I just realized I haven't previously pointed the metaphysicians on Less Wrong to "Possible Girls," a hilarious paper about acausal romance:

The ability to causally interact with your partner is important to many aspects of happy romantic relationships, but not to all of them. It’s quite pleasant simply to know that your partner loves you and appreciates being loved by you. A loving relationship with a faraway person can enhance one’s self-esteem and turn loneliness into contentment. As a lonely philosopher, I’ve come to wonder: If [all possible worlds exist], can I have a loving relationship with someone from another possible world? ...The answer, I think, is yes.

Even if you don't read the whole thing, don't miss the final paragraph.

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That link asks me to "download attachment." In this context, that's a beautiful idea.

At first, I had some major hangups about impossible girls.

Beautiful. The author also has a blog where he posts stuff like this.

I laughed, solved it, and am printing it off to share with friends and family. Thank you for showing me this.

The world's greatest lovers were undoubtedly Mellius and Gretelina, whose pure, passionate and soul-searing affair would have scorched the pages of History if they had not, because of some unexplained quirk of fate, been born two hundred years apart on different continents.

-- Terry Pratchett, Mort

A potentially-existent immortal mind that knows and understands you down to the microphysical level and loves you and appreciates being loved by you?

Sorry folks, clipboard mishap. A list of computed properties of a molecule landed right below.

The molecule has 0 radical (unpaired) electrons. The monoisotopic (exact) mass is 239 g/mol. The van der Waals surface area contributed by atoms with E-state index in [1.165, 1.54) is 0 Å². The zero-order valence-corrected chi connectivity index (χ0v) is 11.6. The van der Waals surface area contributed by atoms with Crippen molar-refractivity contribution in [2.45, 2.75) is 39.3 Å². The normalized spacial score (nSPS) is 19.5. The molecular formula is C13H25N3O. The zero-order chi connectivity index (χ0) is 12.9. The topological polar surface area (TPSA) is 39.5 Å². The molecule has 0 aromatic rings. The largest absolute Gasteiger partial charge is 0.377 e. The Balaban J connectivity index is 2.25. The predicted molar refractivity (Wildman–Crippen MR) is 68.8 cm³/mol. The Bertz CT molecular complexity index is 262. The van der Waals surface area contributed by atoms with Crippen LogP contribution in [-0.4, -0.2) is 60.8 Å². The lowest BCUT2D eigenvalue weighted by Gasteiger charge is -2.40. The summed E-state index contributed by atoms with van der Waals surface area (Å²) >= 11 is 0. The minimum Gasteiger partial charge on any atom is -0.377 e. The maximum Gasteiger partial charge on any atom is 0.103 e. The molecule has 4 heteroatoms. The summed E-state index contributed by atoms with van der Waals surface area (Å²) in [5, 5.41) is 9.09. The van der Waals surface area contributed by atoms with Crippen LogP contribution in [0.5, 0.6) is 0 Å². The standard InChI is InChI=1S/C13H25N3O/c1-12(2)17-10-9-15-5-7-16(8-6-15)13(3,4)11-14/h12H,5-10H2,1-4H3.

Except for the stipulation of a feminine gender, that is /exactly/ the mode of relationship Christians advocate developing, and claim to have developed with God.

Acausal marriage is a great way to lower your acausal taxes. Of course, most people don't actually pay their acausal taxes anyway.

Not to mention, there's no law against acausal same-sex marriage. I guess there might be an acausal law against it, though. It's kinda hard to tell.

Oh yeah, and in case anyone is interested, I interviewed the author about this article and about the Humean theory of motivation, back in December 2010.

See also Ana Ng, which is about acausal romance within the actual world.

()

In practice, this seems to break down at a specific point: this can be outlined, for instance, with the hypothetical stipulation "...and possesses the technology or similar power to cross universe boundaries and appear visible before me in my room, and will do so in exactly ten seconds.".

As with the fallacy of a certain ontological argument, the imagination/definition of something does not make it existential, and even if a certain concept contains no apparent inherent logical impossibilities that still does not mean that there could/would exist a universe in which it could come to pass.

'All possible worlds' does not mean 'All imaginable worlds'. 'All possible people' does not mean 'All imaginable people'. Past a certain threshold of specificity, one goes from {general types of people who exist almost everywhere, universally speaking} to {specific types of people who only exist in the imaginations of people like you who exist almost everwhere, universally speaking}.

(As a general principle, for instance/incidentally, causality still needs to apply.)

Edit:

'All possible worlds' does not mean 'All imaginable worlds'. 'All possible people' does not mean 'All imaginable people'. Past a certain threshold of specificity, one goes from {general types of people who exist almost everywhere, universally speaking} to {specific types of people who only exist in the imaginations of people like you who exist almost everwhere, universally speaking}.

Congratulations, you have discovered that most philosophy isn't worth the paper it's written on.